Chlebowski plans to dig deeper into the data to find out more about how diet is working to lower deaths from breast cancer. During the trial, women provided blood samples both at the start of the study and one year later, so he and his team may find factors that changed among the women on the diet compared to those on the control plan.

In the meantime, he hopes cancer doctors will talk about diet with their patients who might be at higher risk of developing breast cancer. Though not all women in the study were able to lower their fat intake to 20% of their daily calories,“these dietary changes are achievable by many,” he says. Even though not all of the women on the low-fat diet met the target, the study showed that the modifications still reduced risk of dying from any cause and from breast cancer. “It’s about taking smaller pieces of meat, and adding vegetables to the plate to balance things out,” he says.

By Alice Park

Source: https://time.com/

 

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Sugar and anxiety are connected in surprising ways

 

There are some things you know are going to make your anxiety worse: WebMDing your stomach ache, foregoing sleep to list all the ways your work presentation could go wrong, calling your friend who freaks out about everything…But treating yourself to a scoop of Rocky Road or a cupcake from your favorite bakery, that’s going to make you feel better right?

Sometimes, 100 percent yes. But other times, that sweet treat can backfire, sneakily causing all sorts of changes that can lead to the opposite of feeling good: anxiety. Here, health experts break down the relationship between sugar and anxiety, and what you can do to combat it.

How are sugar and anxiety related?

The problem with sugar, says hormone health educator Candace Burch, is that it causes blood sugar spikes and drops, which directly affects mood. “The rush of sugar leads to sugar highs, giving a lot of energy, but then the lows lead to feeling sluggish and down.”

“Sugar can exacerbate your feelings of anxiety because of the way our bodies respond to digesting them,” adds Brigitte Zeitlin, RD, owner of BZ Nutrition, a New York-based nutrition practice. “[Sugary foods] cause your blood sugar to spike and then drop faster than they would after eating non-high-sugar-foods. This quick spike and drop causes you to feel uneasy and can even at times mimic a panic attack.” Having low blood sugar levels can actually put the body into a stress response, which, as Zeitlin mentions, can increase anxiety.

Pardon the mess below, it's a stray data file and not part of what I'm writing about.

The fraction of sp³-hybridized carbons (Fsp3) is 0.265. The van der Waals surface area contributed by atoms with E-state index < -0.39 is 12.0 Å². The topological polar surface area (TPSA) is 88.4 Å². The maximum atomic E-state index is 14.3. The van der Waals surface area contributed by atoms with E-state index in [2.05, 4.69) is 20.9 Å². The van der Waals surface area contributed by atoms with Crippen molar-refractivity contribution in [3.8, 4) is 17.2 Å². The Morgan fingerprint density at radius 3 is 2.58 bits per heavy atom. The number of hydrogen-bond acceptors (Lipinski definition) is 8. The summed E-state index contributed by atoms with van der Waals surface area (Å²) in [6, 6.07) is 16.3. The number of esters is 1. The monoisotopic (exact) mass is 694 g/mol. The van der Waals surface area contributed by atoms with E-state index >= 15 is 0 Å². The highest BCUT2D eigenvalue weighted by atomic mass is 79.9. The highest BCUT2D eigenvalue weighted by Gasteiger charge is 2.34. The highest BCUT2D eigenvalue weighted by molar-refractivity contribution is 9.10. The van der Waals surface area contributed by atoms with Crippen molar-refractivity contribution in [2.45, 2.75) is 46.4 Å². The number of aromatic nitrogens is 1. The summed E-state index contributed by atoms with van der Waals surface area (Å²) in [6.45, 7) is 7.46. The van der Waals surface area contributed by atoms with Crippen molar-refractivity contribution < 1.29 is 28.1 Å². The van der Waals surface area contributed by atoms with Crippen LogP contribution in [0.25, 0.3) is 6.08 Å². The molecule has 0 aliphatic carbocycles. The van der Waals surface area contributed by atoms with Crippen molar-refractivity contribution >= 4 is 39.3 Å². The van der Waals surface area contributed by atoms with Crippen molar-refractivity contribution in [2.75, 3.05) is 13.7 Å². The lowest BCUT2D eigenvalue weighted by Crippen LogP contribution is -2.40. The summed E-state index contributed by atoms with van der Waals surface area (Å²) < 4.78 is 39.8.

Our bodies obviously don’t like being stressed or anxious, says Zeitlin. People combat that in various ways, including reaching for sugary foods. “Foods high in sugar trigger the release of serotonin, which is a feel good hormone,” Zeitlin says. “We are trained to eat sugar and feel good, which makes it understandable why people stress eat, because they just want to feel better when they are feeling stressed and anxious.”

However, when your body is stressed or anxious, you also have higher levels of cortisol (a.k.a. the “stress hormone”). Zeitlin says when this happens, your body suppresses the release of insulin, the hormone that takes up glucose to use for energy. You now have a one-two punch of spiked blood sugar levels (since you’re eating more sugar to combat your stress) and storing excess sugar as fat since you’re not turning it into energy. “So, eating more sugar when you are stressed or anxious just amplifies the amount of sugar your body would naturally have already flowing, and contributes to more severe drops in blood sugar and more drastic drops in your mood,” she says. Enter a cycle of turning to something sweet every time they need another energy and mood boost, and a subsequent rollercoaster of ups and downs which can also contribute to feelings of anxiety.

This sugar-and-anxiety cycle isn’t just relegated to the daytime hours. “High-sugar foods can keep you up because of their energy that prevents your natural stress-booster of sleep from kicking in,” Zeitlin says. “When we don’t get enough sleep we feel even more anxious and stressed because our body missed an opportunity to process it properly.” You’re now going into the next day with less sleep, and thus lower energy levels and higher stress levels. And what do many people reach for to combat stress and anxiety? You guessed it: sugar.